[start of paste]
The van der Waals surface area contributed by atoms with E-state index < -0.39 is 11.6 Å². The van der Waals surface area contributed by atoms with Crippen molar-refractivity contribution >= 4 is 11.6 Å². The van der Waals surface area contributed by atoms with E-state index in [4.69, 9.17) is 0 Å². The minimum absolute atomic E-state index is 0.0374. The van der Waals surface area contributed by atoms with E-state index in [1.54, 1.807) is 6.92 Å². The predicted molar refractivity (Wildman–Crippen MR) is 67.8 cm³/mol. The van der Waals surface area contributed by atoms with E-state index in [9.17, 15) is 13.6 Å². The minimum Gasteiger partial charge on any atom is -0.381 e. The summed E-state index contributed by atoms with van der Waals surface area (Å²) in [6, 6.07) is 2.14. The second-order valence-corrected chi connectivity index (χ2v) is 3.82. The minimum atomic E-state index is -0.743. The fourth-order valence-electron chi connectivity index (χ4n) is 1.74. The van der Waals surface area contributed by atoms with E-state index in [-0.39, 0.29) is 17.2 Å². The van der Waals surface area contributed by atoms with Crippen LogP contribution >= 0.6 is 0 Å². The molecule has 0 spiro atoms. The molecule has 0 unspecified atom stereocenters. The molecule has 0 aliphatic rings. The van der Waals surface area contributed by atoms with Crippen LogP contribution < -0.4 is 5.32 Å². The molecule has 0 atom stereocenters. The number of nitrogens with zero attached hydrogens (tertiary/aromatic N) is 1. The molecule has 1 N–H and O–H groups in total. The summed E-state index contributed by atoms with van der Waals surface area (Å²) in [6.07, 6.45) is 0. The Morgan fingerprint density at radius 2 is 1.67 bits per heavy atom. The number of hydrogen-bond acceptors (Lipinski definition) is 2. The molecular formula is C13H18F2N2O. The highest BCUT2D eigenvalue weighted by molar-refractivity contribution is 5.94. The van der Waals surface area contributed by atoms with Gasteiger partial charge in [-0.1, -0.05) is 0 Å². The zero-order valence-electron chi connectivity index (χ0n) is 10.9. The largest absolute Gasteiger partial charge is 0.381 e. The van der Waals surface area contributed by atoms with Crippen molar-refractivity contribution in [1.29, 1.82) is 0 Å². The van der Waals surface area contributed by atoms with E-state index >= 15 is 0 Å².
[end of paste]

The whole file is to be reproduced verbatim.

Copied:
The van der Waals surface area contributed by atoms with E-state index < -0.39 is 11.6 Å². The van der Waals surface area contributed by atoms with Crippen molar-refractivity contribution >= 4 is 11.6 Å². The van der Waals surface area contributed by atoms with E-state index in [4.69, 9.17) is 0 Å². The minimum absolute atomic E-state index is 0.0374. The van der Waals surface area contributed by atoms with E-state index in [1.54, 1.807) is 6.92 Å². The predicted molar refractivity (Wildman–Crippen MR) is 67.8 cm³/mol. The van der Waals surface area contributed by atoms with E-state index in [9.17, 15) is 13.6 Å². The minimum Gasteiger partial charge on any atom is -0.381 e. The summed E-state index contributed by atoms with van der Waals surface area (Å²) in [6, 6.07) is 2.14. The second-order valence-corrected chi connectivity index (χ2v) is 3.82. The minimum atomic E-state index is -0.743. The fourth-order valence-electron chi connectivity index (χ4n) is 1.74. The van der Waals surface area contributed by atoms with E-state index in [-0.39, 0.29) is 17.2 Å². The van der Waals surface area contributed by atoms with Crippen LogP contribution >= 0.6 is 0 Å². The molecule has 0 spiro atoms. The molecule has 0 unspecified atom stereocenters. The molecule has 0 aliphatic rings. The van der Waals surface area contributed by atoms with Crippen LogP contribution < -0.4 is 5.32 Å². The molecule has 0 atom stereocenters. The number of nitrogens with zero attached hydrogens (tertiary/aromatic N) is 1. The molecule has 1 N–H and O–H groups in total. The summed E-state index contributed by atoms with van der Waals surface area (Å²) in [6.07, 6.45) is 0. The Morgan fingerprint density at radius 2 is 1.67 bits per heavy atom. The number of hydrogen-bond acceptors (Lipinski definition) is 2. The molecular formula is C13H18F2N2O. The highest BCUT2D eigenvalue weighted by molar-refractivity contribution is 5.94. The van der Waals surface area contributed by atoms with Gasteiger partial charge in [-0.1, -0.05) is 0 Å². The zero-order valence-electron chi connectivity index (χ0n) is 10.9. The largest absolute Gasteiger partial charge is 0.381 e. The van der Waals surface area contributed by atoms with Crippen molar-refractivity contribution in [1.29, 1.82) is 0 Å². The van der Waals surface area contributed by atoms with E-state index >= 15 is 0 Å².